Keep in mind that fewer responsibilities also mean lower pay.  

6. Freelance Nurse Writer

Medical writing is a challenging field that requires extensive knowledge of medical terminology and procedures along with strong writing skills.

Many nurses who enjoy writing have found freelancing to be ideal for remote work.

It also serves an important purpose: The medical field relies on a variety of well-researched materials that are used among professionals and published and distributed to the general public. 

Writers may be tasked with putting together promotional materials, journal articles, press releases, and much more.

Businesses today rely heavily on website content and online news stories to connect with potential customers and promote their goods and services. An experienced medical writer can be an essential part of a successful medical website, facility, or drug manufacturer.

7. Nurse Educator

Teaching isn’t for everyone, but as a nurse educator, you could have a huge impact on the profession by helping make sure students enter the workforce armed with the skills and knowledge all nurses should have.

Institutions of higher education throughout the United States have busy nursing degree programs, but they also have different educational requirements for faculty members. Some community colleges may hire nurse educators who have only a bachelor’s degree, while others require master's degrees to teach.

>> Show Me Online Nurse Educator Programs

8. Legal Nurse Consultant

Nurses who want to apply their experience in another profession may want to consider becoming a legal nurse consultant.

Nurses who work for law firms help attorneys and paralegals understand the medical angle of personal injury and other kinds of lawsuits. They can also help with Medicare and health insurance lawsuits.

Since you could do most of this work via Zoom or cellphone, this is an ideal remote nursing position that extends beyond the clinical setting.

9. Nurse Recruiters

All nurses know the importance of proper unit staffing. As a nurse recruiter, you could help hospitals keep adequate staffing levels which helps bedside nurses provide the best care possible.

And, of course, this is an ideal role for the stay-at-home nurse. Some hospitals have their own nurse recruiters, while others use third-party recruitment services.

Most nurse recruiters interview candidates and act as liaisons between the unit and the candidate during the hiring process. 

Like nurse educators, healthcare recruiters can help shape the profession by finding qualified applicants for hospitals, doctor’s offices, and even home healthcare providers.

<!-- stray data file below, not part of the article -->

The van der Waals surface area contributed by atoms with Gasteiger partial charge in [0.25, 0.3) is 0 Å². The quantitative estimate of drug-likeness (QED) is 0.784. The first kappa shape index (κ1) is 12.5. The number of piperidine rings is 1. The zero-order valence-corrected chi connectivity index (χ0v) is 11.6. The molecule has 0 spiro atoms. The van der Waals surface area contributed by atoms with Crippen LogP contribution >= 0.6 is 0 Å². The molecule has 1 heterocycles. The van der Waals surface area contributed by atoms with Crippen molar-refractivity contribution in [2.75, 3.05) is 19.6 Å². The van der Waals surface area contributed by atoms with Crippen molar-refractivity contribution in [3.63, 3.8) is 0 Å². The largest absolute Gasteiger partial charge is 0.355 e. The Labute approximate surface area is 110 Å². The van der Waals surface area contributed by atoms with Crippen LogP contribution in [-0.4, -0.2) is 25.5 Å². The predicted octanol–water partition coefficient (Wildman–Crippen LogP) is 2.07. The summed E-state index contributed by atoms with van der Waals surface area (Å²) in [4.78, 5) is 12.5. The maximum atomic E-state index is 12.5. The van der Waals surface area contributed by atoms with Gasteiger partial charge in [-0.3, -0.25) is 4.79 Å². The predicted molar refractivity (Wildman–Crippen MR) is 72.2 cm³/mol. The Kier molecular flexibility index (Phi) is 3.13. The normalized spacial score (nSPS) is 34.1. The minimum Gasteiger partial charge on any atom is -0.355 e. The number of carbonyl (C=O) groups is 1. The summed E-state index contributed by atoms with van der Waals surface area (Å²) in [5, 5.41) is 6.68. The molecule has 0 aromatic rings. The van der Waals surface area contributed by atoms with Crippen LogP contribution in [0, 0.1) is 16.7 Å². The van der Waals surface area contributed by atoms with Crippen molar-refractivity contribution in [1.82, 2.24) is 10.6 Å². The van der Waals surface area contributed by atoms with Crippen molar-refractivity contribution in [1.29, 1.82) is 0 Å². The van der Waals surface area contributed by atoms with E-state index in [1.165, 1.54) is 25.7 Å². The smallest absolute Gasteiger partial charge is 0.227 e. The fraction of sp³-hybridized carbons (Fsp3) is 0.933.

>> Show Me Online MSN Programs

10. Clinical Research Nurse

Many healthcare facilities and teaching hospitals have clinical research programs. These programs help medical professionals gather research to develop new medical treatments and help practitioners learn more about disease prevention. 

Clinical research is a great way for clinicians to help develop life-saving medications, treatments, and vaccines. They help develop and facilitate studies to provide information about new medical procedures and medications.

Some of the research-related tasks that a remote clinical research nurse performs may include:

  • Overseeing clinical trials
  • Recruiting trial participants
  • Educating and training research staff
  • Administering questionnaires to clinical trial participants
  • Writing grant applications
  • Speaking with clinical trial participants to explain procedures and listening to concerns
  • Keeping detailed records with electronic medical records (EMR)
  • Writing articles and researching reports

How to Work Remotely as a Nurse

Nurses no longer need to commit to a career in bedside nursing or home care positions. 

Now, registered nurses are in demand in many different sectors of the economy, including the legal, technology, and insurance professions - many of which also offer work-at-home positions.

You don’t have to work in a hospital or medical office to provide valuable care for patients and earn a competitive wage. And with the growing demand for telehealth due to COVID-19, there are more remote job opportunities than ever before.

If working from home as a nurse is something you aspire to do, you have many options! It is possible to provide quality nursing care and enjoy a flexible schedule where you can work from home.

Sarah Jividen
Sarah Jividen
Nurse.org Contributor

Sarah Jividen, RN, BSN, is a trained neuro/trauma and emergency room nurse turned freelance healthcare writer/editor. As a journalism major, she combined her love for writing with her passion for high-level patient care. Sarah is the creator of Health Writing Solutions, LLC, specializing in writing about healthcare topics, including health journalism, education, and evidence-based health and wellness trends. She lives in Northern California with her husband and two children.